As already said. All in all I enjoyed the book and couldn't put it down. Yes, some of the characters and their actions are highly unrealistic in this book but I chose to look at that as caricatures, the author's pen flying a bit too fast with her sense of humour.

I would finally like to add, about Simon's ex-wife and her actions. I have lived in France where in fact jealous husbands could quite often be heard running after wife/lover in the street at night, yelling not so nice this and that... Something quite exotic and unusual to a Norwegian like me, but apparently nothing special in a Mediterranean country.

I have ordered the rest of Moriarty's books and look forward to lots of laughs over the holiday season!
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on 30 May 2011
I bought this book having read two of Moriarty's previous novels; In My Sister's Shoes (which I LOVED) and Whose Life is it Anyway? ( a thoroughly amusing and enjoyable read). Pieces of My Heart, sadly, isn't fit to lick the boots of either of these books in my opinion. I felt little connection or empathy with any of the main characters; in particular Sarah who was grossly over the top and in need of a good slap, and the very odious Charlie - supposedly the loveable Grandfather character - but who was nothing more than a dirty old man and potential sex offender. The main character, Ava, came across as a doormat and not someone I felt myself rooting for. The side-plot of Sally and her "stalker" Maura, was cringeable and desperate, topped only by the even more ridiculous outcome to Sally and Simon's story, which made me feel as though the author had just given up by that stage. This booked lacked the humour and warmth of In My Sister's Shoes and Whose Life is it Anyway?, although not for the want of trying, but the many attempts at humour injected into the characters and plots were well wide of the mark in my opinion. I so wanted to love this book, but I felt myself merely tolerating it as a means of getting to the end in the hope things might improve.
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on 11 August 2011
I have liked all Sinead Moriarty's books, and this one isn't an expectation. I finished it in three days; it's a very good plot, with amazing characters. I felt real sympathy for Ava as a mother she was trying to protect her child and this time she didn't know how to. I didn't want to put it down as I was eager to find out what happened next. Charlie the grandfather is an eccentric person, up to lots of things you wouldn't expect a sixty eight year old to be up to. Paul the father annoyed me at first as he didn't seem to care about his family, but halfway through and he became a likeable character, Sarah the younger sister was quite annoying at times but likeable as well. I loved sally she was great but pitied the situation she had got herself into . As you can see I loved this book!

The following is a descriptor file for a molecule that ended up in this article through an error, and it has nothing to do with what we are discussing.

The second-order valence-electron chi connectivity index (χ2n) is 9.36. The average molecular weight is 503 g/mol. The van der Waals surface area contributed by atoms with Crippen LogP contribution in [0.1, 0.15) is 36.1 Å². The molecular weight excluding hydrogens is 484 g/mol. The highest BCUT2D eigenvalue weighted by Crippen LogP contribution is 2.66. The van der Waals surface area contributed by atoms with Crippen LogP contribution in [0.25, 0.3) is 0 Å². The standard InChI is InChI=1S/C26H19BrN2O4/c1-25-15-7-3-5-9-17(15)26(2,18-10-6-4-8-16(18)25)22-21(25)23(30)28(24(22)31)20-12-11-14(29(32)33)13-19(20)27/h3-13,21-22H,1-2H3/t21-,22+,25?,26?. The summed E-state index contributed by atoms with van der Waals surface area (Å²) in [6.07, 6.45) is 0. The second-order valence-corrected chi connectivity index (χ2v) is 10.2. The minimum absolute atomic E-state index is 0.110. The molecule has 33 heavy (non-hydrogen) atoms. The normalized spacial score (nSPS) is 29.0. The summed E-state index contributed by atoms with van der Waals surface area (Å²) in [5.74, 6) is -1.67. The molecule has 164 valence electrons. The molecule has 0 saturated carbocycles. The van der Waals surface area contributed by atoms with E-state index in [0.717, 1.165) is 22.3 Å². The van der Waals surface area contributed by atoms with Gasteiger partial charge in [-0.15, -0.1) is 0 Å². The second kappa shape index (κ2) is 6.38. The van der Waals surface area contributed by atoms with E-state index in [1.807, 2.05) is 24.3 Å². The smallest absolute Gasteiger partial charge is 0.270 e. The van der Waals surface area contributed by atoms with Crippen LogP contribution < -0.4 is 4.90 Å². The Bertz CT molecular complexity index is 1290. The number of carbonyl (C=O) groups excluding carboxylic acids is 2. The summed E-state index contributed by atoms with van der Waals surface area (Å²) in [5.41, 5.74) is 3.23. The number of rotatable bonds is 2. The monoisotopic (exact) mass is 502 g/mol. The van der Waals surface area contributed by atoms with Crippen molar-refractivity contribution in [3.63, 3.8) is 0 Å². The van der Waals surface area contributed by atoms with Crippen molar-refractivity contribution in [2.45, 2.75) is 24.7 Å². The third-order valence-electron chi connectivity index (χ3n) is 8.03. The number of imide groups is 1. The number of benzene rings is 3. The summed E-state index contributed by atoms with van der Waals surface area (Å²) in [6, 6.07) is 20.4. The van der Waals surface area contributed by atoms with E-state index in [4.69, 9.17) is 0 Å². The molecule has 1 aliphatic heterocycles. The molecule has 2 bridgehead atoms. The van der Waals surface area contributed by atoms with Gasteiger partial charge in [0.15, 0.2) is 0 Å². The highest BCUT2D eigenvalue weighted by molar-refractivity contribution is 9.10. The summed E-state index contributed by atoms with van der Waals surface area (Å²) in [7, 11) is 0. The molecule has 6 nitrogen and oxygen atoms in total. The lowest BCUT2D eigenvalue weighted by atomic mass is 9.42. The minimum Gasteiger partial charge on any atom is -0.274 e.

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on 17 August 2010
This was like all Sinead's books - simple to read and easy to get through.. It deals with a serious topic but it isn't all doom and gloom because there's a lot of other little stories going on too.. Some of the characters (eg. Sarah) are very lovable and funny.. I found some of the book repetitive throughout but it picked up and it's an excellent read. I'd recommend all Sinead's books!
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on 14 August 2012
This was my first Sinead Moriarty book and I enjoyed it so much I will look out for more of her books.
There were so many diverse characters. Ava was great, how could anyone cope with so much stress, perhaps her job kept her sane although some of her customers were enough to make you scream! I didn't like Paul much to start with, he spent so much time at his pub, ignoring family crisis after family crisis I thought it was going to turn out that he was really having an affair but, he wasn't and he did become more emotionally and prctically involved later.